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Energy Act 2010

Commentary on Sections

Section 9: Schemes for reducing fuel poverty

44.This section gives the Secretary of State the power to make regulations to create schemes that will require energy suppliers to give benefits to defined groups of customers for the purpose of reducing fuel poverty (subsections (1) to (3)). Subsection (4) provides that such schemes can apply to suppliers of electricity and/or gas.

45.Subsections (5) and (6) give the Secretary of State the power to specify in a scheme which types of customers would be eligible to receive support through the scheme. A scheme may provide for eligible customers to be identified through membership of a fuel poverty risk group (as defined by the Secretary of State), by energy suppliers or by the Secretary of State directly determining eligibility (for example through a data-matching scheme(9) or by issuing vouchers or letters which confirm that a person is eligible to receive benefits through the scheme). Subsection (6) provides that where eligibility is determined by scheme suppliers, provision may be included setting out requirements about criteria to be applied in determining which customers are eligible.

46.Subsections (7)(a) and (8) give the Secretary of State the power to set the form of benefits and the ways in which benefits are to be given to customers. This could, for example, include a rebate on customers’ electricity bills. They also allow for benefits to be provided in the form of goods or services.

47.Subsections (7)(b) and (9) give the Secretary of State power to make provision in a scheme about the amounts of benefits to be provided under the scheme. Subsections (9)(a) and (b) enable this to include provision to set the total value of benefits to be provided by all energy suppliers or the aggregate value of benefits that each individual supplier is required to make available in a specified time period, and the value of the benefit that energy suppliers are required to provide to individual customers.

48.Subsection (9)(c) enables a scheme to make provision as to how any amount is to be determined for the purposes of the scheme: that is to say, either an aggregate amount of benefits provided or to be provided by a scheme supplier, or an amount provided or to be provided to an individual customer. These provisions may in particular be for:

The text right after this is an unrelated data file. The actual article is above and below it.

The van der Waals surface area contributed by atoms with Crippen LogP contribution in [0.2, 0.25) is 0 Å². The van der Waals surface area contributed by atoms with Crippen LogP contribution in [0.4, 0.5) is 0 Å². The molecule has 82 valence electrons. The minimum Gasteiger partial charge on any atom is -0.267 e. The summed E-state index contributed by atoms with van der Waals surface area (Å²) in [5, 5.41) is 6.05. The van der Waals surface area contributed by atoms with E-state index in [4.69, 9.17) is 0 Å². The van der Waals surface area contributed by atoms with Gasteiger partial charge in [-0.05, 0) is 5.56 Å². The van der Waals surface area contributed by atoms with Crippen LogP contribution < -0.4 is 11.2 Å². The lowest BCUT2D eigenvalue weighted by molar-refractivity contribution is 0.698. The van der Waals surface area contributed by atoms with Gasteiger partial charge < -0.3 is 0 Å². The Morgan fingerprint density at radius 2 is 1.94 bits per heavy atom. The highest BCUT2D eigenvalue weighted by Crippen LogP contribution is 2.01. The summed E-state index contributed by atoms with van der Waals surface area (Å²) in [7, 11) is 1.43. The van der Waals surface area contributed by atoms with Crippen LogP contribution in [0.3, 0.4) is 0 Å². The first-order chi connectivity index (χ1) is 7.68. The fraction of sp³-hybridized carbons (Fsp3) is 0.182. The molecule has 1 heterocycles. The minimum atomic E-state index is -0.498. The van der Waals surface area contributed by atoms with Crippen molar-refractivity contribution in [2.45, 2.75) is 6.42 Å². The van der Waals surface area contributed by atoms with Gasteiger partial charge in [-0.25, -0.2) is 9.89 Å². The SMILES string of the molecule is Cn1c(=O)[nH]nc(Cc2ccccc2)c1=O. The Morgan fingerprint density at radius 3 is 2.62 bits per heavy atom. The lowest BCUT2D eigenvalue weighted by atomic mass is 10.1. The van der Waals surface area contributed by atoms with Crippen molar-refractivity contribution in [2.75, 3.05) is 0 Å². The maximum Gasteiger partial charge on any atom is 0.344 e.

• determining the amount of any benefit provided under the scheme (paragraph (c)(i));

  • any determination to be made by a scheme supplier (paragraph (c)(ii));

  • allowing benefits required to be provided under one scheme to be calculated by reference to benefits provided under another scheme (paragraph (c)(iii));

  • treating payments by a supplier (for example, in respect of the costs of identifying which customers are entitled to benefits, or in continuing existing support mechanisms which are being provided under the Voluntary Agreement) as benefits provided under the scheme (paragraph (c)(iv));

  • adjustment of amounts of benefits provided by a supplier by reference to payments made or received by the supplier under a reconciliation mechanism (see section 11) (paragraph (c)(v)); and

  • making arrangements for allowing energy suppliers certain flexibilities in the time profile of expenditure (paragraph (c)(vi)).


Where personal data owned by Government is compared with a third party’s data, and where a match is found a specific action is taken. It is necessary to have primary powers in order to share and match data in this way. An example is the powers taken in the Pensions Act 2008 which gave the Secretary of State for Work and Pensions the power to share data on Pension Credit recipients with energy suppliers for the purpose of offering social assistance. A data-matching process in this case would compare DWP records for a selected subset of Pension Credit recipients with the energy suppliers’ customer base data, to identify a particular subset of that customer base to receive assistance in the form of a fixed rebate.

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